The TREC expedition will start in April 2023 and is expected to last until end of June 2024. During that time, the researchers will gather biological samples and environmental data along the European coastline at more than 120 land-sea transects. In selected sites, time-series measurements will be performed to account for annual changes.
The expedition will combine ocean exploration, conducted by the Tara Ocean Foundation and Tara Oceans Consortium, with parallel sampling of soil, sediment, shallow water, and selected model organisms in various habitats, supported by EMBL’s land-based mobile services and local marine research institutions. Organismal diversity will be studied across scales, from viruses, bacteria, and protists to multicellular groups such as algae and animals. Analysis will involve various meta- and single-cell omics as well as barcoding techniques that will be combined with innovative microscopy pipelines including automated imaging and electron microscopy. This will allow unprecedented detail in associating molecular and morphological data at the single-organism and single-cell level. Besides standard oceanographic metadata, special emphasis will be on detecting metabolites as well as physical and chemical (i.e. inorganic and organic pollutants such as metals, pesticides, hormones, and antibiotics) characterisation of the sampled habitats, providing the environmental framework to the biodiversity and adaptation analyses.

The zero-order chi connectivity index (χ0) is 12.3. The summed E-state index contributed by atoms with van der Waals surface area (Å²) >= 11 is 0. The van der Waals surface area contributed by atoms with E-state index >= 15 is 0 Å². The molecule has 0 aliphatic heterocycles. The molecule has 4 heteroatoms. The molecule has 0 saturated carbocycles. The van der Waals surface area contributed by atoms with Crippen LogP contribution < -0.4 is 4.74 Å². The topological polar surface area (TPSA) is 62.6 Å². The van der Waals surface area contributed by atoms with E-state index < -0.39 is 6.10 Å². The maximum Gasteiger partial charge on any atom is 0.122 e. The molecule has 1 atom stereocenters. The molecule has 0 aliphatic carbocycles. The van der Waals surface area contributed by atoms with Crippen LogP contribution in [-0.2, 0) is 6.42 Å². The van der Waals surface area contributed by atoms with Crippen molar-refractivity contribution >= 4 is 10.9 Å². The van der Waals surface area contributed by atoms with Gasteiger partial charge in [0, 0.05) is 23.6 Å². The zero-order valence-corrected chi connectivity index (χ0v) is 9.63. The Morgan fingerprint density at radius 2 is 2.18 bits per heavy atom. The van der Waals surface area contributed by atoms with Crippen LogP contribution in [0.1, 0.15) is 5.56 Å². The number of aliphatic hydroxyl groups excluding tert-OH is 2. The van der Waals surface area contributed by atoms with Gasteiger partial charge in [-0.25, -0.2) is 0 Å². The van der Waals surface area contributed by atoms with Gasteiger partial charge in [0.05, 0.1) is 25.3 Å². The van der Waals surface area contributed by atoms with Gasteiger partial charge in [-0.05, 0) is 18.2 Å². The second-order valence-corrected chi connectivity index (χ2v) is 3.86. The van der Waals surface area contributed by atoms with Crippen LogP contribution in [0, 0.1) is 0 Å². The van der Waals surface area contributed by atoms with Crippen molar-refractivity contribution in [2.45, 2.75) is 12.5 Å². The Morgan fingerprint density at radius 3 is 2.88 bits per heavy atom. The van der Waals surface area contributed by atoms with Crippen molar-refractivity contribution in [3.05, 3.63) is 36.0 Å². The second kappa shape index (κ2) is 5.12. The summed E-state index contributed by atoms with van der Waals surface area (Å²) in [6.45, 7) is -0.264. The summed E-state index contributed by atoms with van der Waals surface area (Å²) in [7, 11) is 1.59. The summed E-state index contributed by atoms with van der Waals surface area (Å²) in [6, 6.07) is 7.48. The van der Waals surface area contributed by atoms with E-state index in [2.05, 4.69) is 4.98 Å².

- Soil – Leho Tedersoo (professor at Tartu University), and Samuel Abiven (science director at CEREEP and research professor at ENS, CNRS)
- Sediment – Raffaele Siano (researcher at Ifremer)
- Sea – Colomban de Vargas (research director at CNRS)
- Shallow water – Flora Vincent (group leader at EMBL), and Hugo Berthelot (researcher at Ifremer)
- Model organisms – Detlev Arendt (group leader at EMBL)
- Chemical profiling – Michael Zimmermann (group leader at EMBL)
Overall, the expedition will conduct systematic, standardised, and integrated sampling with multimodal environmental metadata acquisition. This integrated profiling across environmental and man-made gradients of micro- and macroscopic life will enable us to obtain a first of the kind, pan-European census of European coastal ecosystems.